The Ethical 366 in or out?

Out, too many misses.

F&F at Tesco

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The official line:

Again a swish corporate responsibility site: “At F&F, we aim to be the world’s leading, affordable fashion retailer. We want to delight our customers with the quality products they love, sourced from suppliers we are both proud to work with and with whom we work in true partnership. We are a global brand, and we want to be a force for change in both reducing our social and environmental impact and confronting head on the challenges facing the fashion industry now and in the future.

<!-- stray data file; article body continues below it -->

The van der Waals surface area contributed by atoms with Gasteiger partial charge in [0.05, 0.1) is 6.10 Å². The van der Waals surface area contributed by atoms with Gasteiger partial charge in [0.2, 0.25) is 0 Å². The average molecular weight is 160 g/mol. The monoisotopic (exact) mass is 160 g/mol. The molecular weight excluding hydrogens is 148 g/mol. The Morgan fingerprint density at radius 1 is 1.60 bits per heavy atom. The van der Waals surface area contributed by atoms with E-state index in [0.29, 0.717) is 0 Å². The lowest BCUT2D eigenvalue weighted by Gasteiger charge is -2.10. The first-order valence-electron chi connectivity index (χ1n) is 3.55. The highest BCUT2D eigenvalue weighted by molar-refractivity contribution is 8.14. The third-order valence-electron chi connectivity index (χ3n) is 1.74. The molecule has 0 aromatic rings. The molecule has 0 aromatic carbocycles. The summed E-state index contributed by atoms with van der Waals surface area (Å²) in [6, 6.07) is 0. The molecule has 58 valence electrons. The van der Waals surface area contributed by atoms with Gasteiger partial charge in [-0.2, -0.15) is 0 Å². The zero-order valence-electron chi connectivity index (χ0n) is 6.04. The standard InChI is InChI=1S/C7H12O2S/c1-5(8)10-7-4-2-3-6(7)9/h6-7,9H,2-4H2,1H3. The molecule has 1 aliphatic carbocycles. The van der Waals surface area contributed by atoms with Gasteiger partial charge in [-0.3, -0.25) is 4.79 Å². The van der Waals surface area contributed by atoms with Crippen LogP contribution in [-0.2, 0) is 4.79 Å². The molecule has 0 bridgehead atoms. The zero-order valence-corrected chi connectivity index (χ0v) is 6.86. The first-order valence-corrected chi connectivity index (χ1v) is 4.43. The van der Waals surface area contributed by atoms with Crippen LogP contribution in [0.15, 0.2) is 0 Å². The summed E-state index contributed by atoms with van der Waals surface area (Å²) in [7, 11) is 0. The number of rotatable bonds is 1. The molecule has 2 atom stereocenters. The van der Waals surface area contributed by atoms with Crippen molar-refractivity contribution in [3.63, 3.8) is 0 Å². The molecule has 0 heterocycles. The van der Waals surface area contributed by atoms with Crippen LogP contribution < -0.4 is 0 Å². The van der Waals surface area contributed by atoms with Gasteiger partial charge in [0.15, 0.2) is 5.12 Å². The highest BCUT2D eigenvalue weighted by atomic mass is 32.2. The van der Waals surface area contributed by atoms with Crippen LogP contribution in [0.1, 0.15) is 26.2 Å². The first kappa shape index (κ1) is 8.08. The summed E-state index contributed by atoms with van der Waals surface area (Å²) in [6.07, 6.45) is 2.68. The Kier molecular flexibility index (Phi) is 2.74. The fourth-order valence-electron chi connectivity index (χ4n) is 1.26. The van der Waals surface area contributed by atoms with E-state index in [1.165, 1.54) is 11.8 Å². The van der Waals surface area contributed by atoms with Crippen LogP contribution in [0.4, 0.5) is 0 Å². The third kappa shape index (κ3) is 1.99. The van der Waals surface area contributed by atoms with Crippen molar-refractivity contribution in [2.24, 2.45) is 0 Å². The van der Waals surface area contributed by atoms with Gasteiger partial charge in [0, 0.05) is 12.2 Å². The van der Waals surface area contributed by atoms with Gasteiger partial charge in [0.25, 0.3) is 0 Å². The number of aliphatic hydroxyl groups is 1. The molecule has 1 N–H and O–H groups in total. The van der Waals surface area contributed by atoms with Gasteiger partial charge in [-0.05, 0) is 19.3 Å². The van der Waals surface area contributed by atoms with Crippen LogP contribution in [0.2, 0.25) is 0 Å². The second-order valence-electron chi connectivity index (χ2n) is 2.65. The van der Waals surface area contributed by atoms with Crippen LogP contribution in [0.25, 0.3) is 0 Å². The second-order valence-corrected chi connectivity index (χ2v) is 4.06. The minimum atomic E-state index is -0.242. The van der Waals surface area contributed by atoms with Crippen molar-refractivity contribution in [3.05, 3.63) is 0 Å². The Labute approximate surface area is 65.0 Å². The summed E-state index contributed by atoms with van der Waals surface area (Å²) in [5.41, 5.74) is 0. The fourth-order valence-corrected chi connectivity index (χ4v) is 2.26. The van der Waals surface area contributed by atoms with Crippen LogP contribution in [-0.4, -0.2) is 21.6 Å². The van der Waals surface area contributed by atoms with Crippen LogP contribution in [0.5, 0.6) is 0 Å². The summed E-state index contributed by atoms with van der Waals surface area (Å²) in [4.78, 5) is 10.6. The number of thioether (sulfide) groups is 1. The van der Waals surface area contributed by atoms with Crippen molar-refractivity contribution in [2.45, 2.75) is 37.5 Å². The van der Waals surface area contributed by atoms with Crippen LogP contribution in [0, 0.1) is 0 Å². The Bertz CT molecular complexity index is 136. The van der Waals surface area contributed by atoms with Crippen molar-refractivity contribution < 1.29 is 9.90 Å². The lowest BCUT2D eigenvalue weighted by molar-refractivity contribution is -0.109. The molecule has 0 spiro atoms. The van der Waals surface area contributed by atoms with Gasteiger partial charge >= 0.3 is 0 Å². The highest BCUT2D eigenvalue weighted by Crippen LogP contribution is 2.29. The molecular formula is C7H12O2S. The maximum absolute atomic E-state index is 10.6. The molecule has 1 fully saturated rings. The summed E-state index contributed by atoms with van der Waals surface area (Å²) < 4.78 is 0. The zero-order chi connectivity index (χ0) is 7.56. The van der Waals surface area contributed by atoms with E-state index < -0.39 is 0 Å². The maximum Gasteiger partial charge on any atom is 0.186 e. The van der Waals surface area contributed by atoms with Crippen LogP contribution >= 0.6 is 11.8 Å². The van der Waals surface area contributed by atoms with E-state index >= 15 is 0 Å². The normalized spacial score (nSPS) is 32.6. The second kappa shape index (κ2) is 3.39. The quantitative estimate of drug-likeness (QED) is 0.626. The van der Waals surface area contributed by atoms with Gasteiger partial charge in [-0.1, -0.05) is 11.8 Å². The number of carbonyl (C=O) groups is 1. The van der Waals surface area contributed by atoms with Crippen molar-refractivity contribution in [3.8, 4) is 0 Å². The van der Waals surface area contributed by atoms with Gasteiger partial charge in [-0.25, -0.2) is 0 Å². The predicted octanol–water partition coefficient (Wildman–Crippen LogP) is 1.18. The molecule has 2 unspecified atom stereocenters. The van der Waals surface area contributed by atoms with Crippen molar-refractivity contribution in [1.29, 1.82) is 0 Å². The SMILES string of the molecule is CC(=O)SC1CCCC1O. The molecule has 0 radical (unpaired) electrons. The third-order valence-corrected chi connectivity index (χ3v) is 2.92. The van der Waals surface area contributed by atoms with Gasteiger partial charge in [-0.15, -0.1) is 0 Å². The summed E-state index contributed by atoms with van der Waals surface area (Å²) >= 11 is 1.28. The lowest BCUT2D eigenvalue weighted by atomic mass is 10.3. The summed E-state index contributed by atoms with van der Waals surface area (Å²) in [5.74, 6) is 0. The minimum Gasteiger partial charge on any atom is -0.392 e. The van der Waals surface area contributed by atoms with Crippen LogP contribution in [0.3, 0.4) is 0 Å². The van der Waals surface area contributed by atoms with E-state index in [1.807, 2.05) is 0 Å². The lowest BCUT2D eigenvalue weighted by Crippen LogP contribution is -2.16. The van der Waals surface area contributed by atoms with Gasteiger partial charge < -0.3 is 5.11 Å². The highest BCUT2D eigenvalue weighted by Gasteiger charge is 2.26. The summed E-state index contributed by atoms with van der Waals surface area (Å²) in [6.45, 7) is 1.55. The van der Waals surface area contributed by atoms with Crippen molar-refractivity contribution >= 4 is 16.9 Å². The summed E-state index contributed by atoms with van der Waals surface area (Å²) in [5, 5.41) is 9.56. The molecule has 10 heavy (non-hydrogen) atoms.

Ethics and environmental issues are as important to us as they are to our customers, which is why we have made social and environmental targets integral to the way we work.”


The press line: Again Tesco, along with others was highlighted in the Daily Mirror Bangladesh overtime exposé. Although this apart it’s difficult to see any dirt on F&F.

The Ethical 366 in or out?

Out – the question mark is smaller than for others but still, it’s there.

George at Asda

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The official line:

The company’s ethical responsibility information boasts: “All factories used for George production must be ethically audited first before they are signed off to use for production. Once the audits are conducted a risk assessment process is carried out and factories are graded using a traffic light system.